Q.B. Fox looks in vain for Rapid


Medium: Theatrical animation
Released by: Warner Bros.
First Appeared: 1969
Creator: Robert McKimson
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Rapid Rabbit did not star in the final cartoon series launched by Warner Bros. during the era of theatrical animation — but he missed that distinction only on a technicality. You need at least two items before you can call them a series. Rapid appeared …

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… in only one film, Rabbit Stew & Rabbits Too, which the studio released on March 15, 1969.

But Rapid's one cartoon had the earmarks of a series. Rapid was an appealing character, with a couple of schticks to enhance viewer interest; and he had an appealing adversary (Quick Brown Fox), whose goal (eating him) could never be eliminated by mere defeat. It's virtually certain there would have been a "Rapid Rabbit & Quick Brown Fox" series, if the company hadn't gotten completely out of the animation business shortly after his debut.

Rapid Rabbit came along during a post-Bugs, post-Daffy era in which Warner's biggest ongoing stars were Merlin the Magic Mouse and Cool Cat. But he was handled by one of the old directors, Robert McKimson, who had, among many other notable things, handled the cartoons where Sylvester Pussycat encountered the Giant Mouse. And his non-series was strongly reminiscent of a couple of Warner series from the old days.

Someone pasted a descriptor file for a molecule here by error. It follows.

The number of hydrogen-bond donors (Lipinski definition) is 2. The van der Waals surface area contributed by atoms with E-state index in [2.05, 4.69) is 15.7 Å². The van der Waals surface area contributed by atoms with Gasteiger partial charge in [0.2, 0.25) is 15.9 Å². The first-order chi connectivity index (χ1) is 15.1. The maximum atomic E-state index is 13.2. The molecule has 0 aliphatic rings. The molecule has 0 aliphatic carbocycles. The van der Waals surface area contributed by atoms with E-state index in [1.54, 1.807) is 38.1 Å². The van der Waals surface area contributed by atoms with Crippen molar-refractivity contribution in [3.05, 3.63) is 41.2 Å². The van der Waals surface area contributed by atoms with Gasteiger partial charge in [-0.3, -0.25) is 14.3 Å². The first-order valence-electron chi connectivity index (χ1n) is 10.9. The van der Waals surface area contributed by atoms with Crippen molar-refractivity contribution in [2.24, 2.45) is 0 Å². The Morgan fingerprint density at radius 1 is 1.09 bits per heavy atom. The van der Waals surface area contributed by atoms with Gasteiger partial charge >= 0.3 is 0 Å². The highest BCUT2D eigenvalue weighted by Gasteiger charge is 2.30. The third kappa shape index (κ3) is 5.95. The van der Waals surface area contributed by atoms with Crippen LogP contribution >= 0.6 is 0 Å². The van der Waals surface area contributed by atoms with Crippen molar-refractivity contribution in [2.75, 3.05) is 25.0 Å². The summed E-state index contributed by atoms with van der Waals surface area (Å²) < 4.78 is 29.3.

The first was, of course, Speedy Gonzales. True to his name, Rapid was gifted with Super Speed — that was one of those schticks. But since the world was starting to wake up to minority sensitivity, he was designed without Speedy's ethnic baggage.

But more notably, Rapid and Quick acted a lot like the Road Runner and Coyote. Their motivations didn't need to be spelled out and their conflict never had to be resolved. They didn't have personal lives. They didn't even speak to each other — tho Rapid made a Road Runner-like sound using a bicycle horn. They just chased. Their cartoon consisted of one chase scene after another.

Perhaps they'd have made a beautiful series together. They couldn't have done much worse than Bunny & Claude, who did star in the last series Waner Bros. launched.


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Text ©2007 Donald D. Markstein. Art © Warner Bros.